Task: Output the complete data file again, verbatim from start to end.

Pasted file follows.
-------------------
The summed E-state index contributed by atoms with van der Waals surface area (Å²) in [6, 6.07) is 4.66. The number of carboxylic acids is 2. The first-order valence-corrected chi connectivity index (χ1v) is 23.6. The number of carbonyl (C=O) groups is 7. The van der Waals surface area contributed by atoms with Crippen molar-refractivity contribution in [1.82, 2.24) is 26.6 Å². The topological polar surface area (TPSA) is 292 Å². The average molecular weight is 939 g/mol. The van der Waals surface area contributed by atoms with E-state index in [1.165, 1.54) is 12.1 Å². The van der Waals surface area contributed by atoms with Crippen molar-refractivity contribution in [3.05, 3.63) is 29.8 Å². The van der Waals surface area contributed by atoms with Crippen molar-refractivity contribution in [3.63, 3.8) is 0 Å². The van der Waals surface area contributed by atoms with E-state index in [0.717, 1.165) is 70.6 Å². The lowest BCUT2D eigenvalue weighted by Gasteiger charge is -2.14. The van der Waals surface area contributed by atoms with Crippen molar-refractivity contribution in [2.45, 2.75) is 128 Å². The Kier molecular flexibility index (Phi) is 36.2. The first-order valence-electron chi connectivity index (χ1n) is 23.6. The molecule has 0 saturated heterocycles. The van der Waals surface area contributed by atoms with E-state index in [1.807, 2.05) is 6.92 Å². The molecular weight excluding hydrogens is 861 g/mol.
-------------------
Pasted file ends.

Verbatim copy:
The summed E-state index contributed by atoms with van der Waals surface area (Å²) in [6, 6.07) is 4.66. The number of carboxylic acids is 2. The first-order valence-corrected chi connectivity index (χ1v) is 23.6. The number of carbonyl (C=O) groups is 7. The van der Waals surface area contributed by atoms with Crippen molar-refractivity contribution in [1.82, 2.24) is 26.6 Å². The topological polar surface area (TPSA) is 292 Å². The average molecular weight is 939 g/mol. The van der Waals surface area contributed by atoms with E-state index in [1.165, 1.54) is 12.1 Å². The van der Waals surface area contributed by atoms with Crippen molar-refractivity contribution in [3.05, 3.63) is 29.8 Å². The van der Waals surface area contributed by atoms with Crippen molar-refractivity contribution in [3.63, 3.8) is 0 Å². The van der Waals surface area contributed by atoms with E-state index in [0.717, 1.165) is 70.6 Å². The lowest BCUT2D eigenvalue weighted by Gasteiger charge is -2.14. The van der Waals surface area contributed by atoms with Crippen molar-refractivity contribution in [2.45, 2.75) is 128 Å². The Kier molecular flexibility index (Phi) is 36.2. The first-order valence-electron chi connectivity index (χ1n) is 23.6. The molecule has 0 saturated heterocycles. The van der Waals surface area contributed by atoms with E-state index in [1.807, 2.05) is 6.92 Å². The molecular weight excluding hydrogens is 861 g/mol.